A former Texas state trooper recently won a $2.4 million verdict in his lawsuit alleging the Texas Highway Patrol failed to accommodate a disability he sustained during military service.
On Sept. 29, a jury in Nueces County, Texas, granted Le Roy Torres the award, which included lost wages in salary and benefits.
The Uniformed Services Employment and Reemployment Rights Act (USERRA) prohibits employers from discriminating or retaliating against employees or job applicants because of their military status or military obligations. It also requires employers to reasonably accommodate workers’ service-related disabilities.
In 2007, the former Texas state trooper and Army reservist deployed to Iraq, where he was exposed to toxic burn pits. He was diagnosed with a severe respiratory condition that left him unable to perform the duties of a state trooper. Torres asked the Texas Highway Patrol to accommodate his condition by rehiring him in a position he could perform. When the state refused, he resigned and sued the state in 2017, according to court documents.
In November 2018, a Texas appellate court concluded that the state held immunity from USERRA lawsuits like this one. However, in June 2022, the U.S. Supreme Court ruled the case could go forward because state government employers do not have sovereign immunity from USERRA lawsuits.
“Text, history, and precedent show that the states, in coming together to form a union, agreed to sacrifice their sovereign immunity for the good of the common defense” of the country, then-Justice Stephen Breyer wrote in the majority opinion for the court.
Torres and his wife established a nonprofit called Burn Pits 360, which advocates for U.S. veterans exposed to burn pits. The Texas Department of Public Safety did not respond to a request for comment on the case.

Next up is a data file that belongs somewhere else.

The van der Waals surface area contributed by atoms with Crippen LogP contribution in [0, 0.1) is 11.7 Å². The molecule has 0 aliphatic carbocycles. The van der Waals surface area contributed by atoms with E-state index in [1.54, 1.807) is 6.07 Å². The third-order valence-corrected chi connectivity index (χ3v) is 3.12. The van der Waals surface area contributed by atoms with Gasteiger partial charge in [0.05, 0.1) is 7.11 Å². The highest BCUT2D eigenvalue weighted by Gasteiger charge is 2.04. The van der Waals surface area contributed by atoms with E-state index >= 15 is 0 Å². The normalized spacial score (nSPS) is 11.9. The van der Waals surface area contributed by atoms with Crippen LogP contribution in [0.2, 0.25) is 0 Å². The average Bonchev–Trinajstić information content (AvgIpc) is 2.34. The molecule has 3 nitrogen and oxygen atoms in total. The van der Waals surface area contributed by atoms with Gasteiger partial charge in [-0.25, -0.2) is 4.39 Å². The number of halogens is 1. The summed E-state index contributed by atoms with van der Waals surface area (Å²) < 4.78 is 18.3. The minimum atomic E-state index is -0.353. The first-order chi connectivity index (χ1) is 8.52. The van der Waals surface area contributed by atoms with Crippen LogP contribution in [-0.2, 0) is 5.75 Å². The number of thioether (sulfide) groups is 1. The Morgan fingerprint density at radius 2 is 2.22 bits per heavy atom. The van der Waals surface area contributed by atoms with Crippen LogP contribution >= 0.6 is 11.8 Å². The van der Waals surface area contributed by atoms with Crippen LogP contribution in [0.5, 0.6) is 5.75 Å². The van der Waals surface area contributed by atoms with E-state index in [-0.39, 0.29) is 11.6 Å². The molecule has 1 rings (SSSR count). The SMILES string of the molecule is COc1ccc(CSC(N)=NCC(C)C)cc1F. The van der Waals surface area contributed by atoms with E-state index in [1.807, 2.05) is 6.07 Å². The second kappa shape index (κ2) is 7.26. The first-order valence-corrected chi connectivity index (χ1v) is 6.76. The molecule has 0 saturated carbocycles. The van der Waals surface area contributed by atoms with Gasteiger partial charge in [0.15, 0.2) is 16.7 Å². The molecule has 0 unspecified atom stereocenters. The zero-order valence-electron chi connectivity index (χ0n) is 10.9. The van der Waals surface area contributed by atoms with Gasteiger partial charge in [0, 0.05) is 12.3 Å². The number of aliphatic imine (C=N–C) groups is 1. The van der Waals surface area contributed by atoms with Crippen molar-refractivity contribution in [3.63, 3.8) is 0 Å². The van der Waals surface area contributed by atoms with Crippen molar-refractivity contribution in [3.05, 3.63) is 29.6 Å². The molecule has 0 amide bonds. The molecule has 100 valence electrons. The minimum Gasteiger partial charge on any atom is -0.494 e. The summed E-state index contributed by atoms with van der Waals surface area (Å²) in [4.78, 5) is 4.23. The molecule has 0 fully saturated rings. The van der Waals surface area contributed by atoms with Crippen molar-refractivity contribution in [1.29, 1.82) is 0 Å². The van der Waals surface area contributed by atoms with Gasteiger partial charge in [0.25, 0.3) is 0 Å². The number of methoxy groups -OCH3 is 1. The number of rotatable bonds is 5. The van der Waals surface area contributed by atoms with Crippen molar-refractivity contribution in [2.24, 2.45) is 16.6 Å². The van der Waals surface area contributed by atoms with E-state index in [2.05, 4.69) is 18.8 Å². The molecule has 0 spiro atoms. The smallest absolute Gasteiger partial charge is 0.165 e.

Different Disability Protections
This case “underscores the broad and sometimes overlooked protections of the law enacted to mitigate the employment disadvantages that stem from military service,” said Bradford Kelley, an attorney with Littler in Washington, D.C. It “reveals several ways in which USERRA is more far-reaching than other employment anti-discrimination laws, even though it generally gets less attention.”
USERRA applies to virtually all employers, including state governments, and a USERRA plaintiff is not required to file a complaint with any federal or state agency before filing a private lawsuit, Kelley noted.
Furthermore, USERRA defines disability more broadly than the Americans with Disabilities Act (ADA). It covers any disability incurred or aggravated during military service, while the ADA only covers disabilities that meet the ADA’s statutory definition of disability, Kelley said. “A disability covered by USERRA is not subject to the ADA’s requirement that the disability substantially limit one or more of the individual’s major life activities,” such as breathing, eating, sleeping or walking, he said.
If the employee requires a permanent accommodation because the disability is permanent, the employer must provide a permanent accommodation, said Robin Samuel, an attorney with Baker McKenzie in Los Angeles. However, “if the disability will resolve, the accommodation can be temporary, if the employee is able to return to work without restrictions or the need for accommodation,” he said.
An employer does not have to provide an accommodation to a worker with a service-connected disability if it can prove the accommodation would cause undue hardship to the employer. The same is true for requested accommodations under the ADA. Undue hardship means significant difficulty or expense.
“If the employee is not qualified for the position after reasonable accommodation efforts, the employer must then re-employ the employee in another position with the same benefits of employment for which the employee is qualified with or without accommodation,” Samuel said. “If there is no such alternate position available, the employer must re-employ the employee in the closest available position in terms of seniority, status and pay.”